Getting Started with the Email Notifications

You are here:

Table of Content

  1. What are Email Notifications?
  2. Creating the first WordPress email notification trigger
    1. Using the wizard
    2. Using the Trigger Builder
  3. Grouping email notification triggers
  4. The different types of email notification triggers
  5. Built-in WordPess email notifications
  6. Email alert for first time user login
  7. Requesting support and related FAQs

What are Email Notifications?

Email Notifications allow you to be instantly notified via email when important changes happen on your WordPress and WordPress multisite installations. To get a notification, you can either;

Creating Your First WordPress Email Notification Trigger

Email Notifications menu entry
There are two different methods which you can use to create an email notification trigger. You can either use the Wizard, or manually create build your first rule as explained below.

Creating a WordPress Email Notification Using the Wizard

In this example we will use the wizard to create a WordPress email alert so you are alerted via email each time a user logs or out of the WordPress dashboard:

  1. Click on the Email Notifications node in the WP Security Audit Log plugin menu.
  2. Click on Launch Wizard, which is highlighted in the screenshot below.

Launch the email notifications wizard to create the first WordPress email notification

  1. Select the category, in our case User Changes.
  2. Select the type of user activity you want to be alerted about. For this example check 1000 (User Logged in) and 1001 (User logged out) as shown in the below screenshot.

Select the specific WordPress change for which you would like to be alerted

  1. In the last step of the wizard specify the email address to where the emails should be sent and enter a friendly name for the email notification.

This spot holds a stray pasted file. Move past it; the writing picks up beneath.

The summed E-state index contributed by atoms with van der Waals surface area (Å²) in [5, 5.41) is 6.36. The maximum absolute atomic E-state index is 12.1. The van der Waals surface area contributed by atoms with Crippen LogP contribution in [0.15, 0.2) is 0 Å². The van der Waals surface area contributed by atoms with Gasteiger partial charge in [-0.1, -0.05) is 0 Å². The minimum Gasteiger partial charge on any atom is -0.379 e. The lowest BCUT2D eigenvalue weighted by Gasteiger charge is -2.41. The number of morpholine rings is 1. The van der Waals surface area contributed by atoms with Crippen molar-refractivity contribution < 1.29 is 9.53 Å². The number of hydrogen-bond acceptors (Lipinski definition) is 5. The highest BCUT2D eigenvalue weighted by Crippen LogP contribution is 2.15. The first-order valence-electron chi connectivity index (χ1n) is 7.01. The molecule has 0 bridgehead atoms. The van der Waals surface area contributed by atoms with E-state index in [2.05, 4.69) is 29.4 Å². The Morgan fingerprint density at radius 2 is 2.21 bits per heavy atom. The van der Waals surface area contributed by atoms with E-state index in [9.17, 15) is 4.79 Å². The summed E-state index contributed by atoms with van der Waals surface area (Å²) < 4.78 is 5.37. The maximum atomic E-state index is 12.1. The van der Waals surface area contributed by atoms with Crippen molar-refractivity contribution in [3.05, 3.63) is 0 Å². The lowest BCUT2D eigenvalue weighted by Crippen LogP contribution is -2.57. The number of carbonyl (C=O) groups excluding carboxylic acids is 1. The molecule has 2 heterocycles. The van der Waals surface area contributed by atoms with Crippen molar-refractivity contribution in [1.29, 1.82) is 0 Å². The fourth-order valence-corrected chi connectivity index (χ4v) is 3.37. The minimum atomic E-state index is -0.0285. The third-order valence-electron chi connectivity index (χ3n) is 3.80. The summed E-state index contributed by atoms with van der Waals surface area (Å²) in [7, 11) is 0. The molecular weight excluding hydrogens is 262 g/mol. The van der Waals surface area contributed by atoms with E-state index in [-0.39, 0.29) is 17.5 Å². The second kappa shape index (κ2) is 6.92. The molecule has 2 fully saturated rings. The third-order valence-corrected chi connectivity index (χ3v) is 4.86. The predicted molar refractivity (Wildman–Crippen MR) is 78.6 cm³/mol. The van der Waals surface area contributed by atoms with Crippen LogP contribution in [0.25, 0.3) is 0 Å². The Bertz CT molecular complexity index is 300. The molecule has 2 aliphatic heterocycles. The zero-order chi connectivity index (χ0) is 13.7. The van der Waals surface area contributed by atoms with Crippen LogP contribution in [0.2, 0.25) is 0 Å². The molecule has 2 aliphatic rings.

Specify the email addresses and name of the alert

  1. Once ready click Save Changes to save the new email notification trigger with all the others.

The email notification trigger is added with all the others

Creating a WordPress Email Notification Using the Notification Trigger Builder

In this example we will setup an email notification to monitor the logins of WordPress users which have an administrator role:

  1. Click on the Email Notifications node in the WP Security Audit Log plugin menu.
  2. In the Email Notification Builder tab click the Add New button to create a new trigger.
  3. Enter a title for the notification, for example User Logged In.
  4. Click the +Add Trigger to add the first trigger.
  5. The first trigger should be ALERT CODE IS EQUAL 1000. (1000 is the Alert ID of a user login. Refer to the complete list of WordPress security alerts for more information and the different Alert IDs).
  6. Click the +Add Trigger to add the second trigger.
  7. The second trigger should be USER ROLE IS EQUAL administrator.
  8. The operand between the two triggers should be AND. And means that both triggers should be matched for the email alert to be triggered. If the operand is set to OR then whenever any of the two triggers is matched, an email notification is sent.
  9. Enter the email address of whom should receive the email notifications in the Email address input field. You can specify multiple email addresses in this section.